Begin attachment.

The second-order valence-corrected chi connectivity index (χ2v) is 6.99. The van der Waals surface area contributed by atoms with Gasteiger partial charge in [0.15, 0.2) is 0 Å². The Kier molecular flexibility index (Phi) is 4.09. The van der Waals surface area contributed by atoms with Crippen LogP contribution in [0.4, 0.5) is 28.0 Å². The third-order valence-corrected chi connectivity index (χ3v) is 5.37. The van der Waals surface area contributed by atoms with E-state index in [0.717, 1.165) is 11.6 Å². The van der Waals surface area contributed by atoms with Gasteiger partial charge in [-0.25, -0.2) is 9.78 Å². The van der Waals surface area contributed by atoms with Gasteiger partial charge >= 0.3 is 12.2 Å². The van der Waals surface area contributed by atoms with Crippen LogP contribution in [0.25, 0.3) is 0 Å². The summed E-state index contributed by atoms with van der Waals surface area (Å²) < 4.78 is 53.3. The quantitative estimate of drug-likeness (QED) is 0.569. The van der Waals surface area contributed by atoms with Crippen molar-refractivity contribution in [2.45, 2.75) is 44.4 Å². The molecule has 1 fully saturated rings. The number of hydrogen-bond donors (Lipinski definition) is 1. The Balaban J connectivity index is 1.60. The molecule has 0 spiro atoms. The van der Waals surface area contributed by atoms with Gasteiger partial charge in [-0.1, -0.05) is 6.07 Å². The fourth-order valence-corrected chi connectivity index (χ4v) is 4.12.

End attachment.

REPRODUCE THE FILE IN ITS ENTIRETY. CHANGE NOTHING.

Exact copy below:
The second-order valence-corrected chi connectivity index (χ2v) is 6.99. The van der Waals surface area contributed by atoms with Gasteiger partial charge in [0.15, 0.2) is 0 Å². The Kier molecular flexibility index (Phi) is 4.09. The van der Waals surface area contributed by atoms with Crippen LogP contribution in [0.4, 0.5) is 28.0 Å². The third-order valence-corrected chi connectivity index (χ3v) is 5.37. The van der Waals surface area contributed by atoms with E-state index in [0.717, 1.165) is 11.6 Å². The van der Waals surface area contributed by atoms with Gasteiger partial charge in [-0.25, -0.2) is 9.78 Å². The van der Waals surface area contributed by atoms with Gasteiger partial charge >= 0.3 is 12.2 Å². The van der Waals surface area contributed by atoms with Crippen LogP contribution in [0.25, 0.3) is 0 Å². The summed E-state index contributed by atoms with van der Waals surface area (Å²) < 4.78 is 53.3. The quantitative estimate of drug-likeness (QED) is 0.569. The van der Waals surface area contributed by atoms with Crippen molar-refractivity contribution in [2.45, 2.75) is 44.4 Å². The molecule has 1 fully saturated rings. The number of hydrogen-bond donors (Lipinski definition) is 1. The Balaban J connectivity index is 1.60. The molecule has 0 spiro atoms. The van der Waals surface area contributed by atoms with Gasteiger partial charge in [-0.1, -0.05) is 6.07 Å². The fourth-order valence-corrected chi connectivity index (χ4v) is 4.12.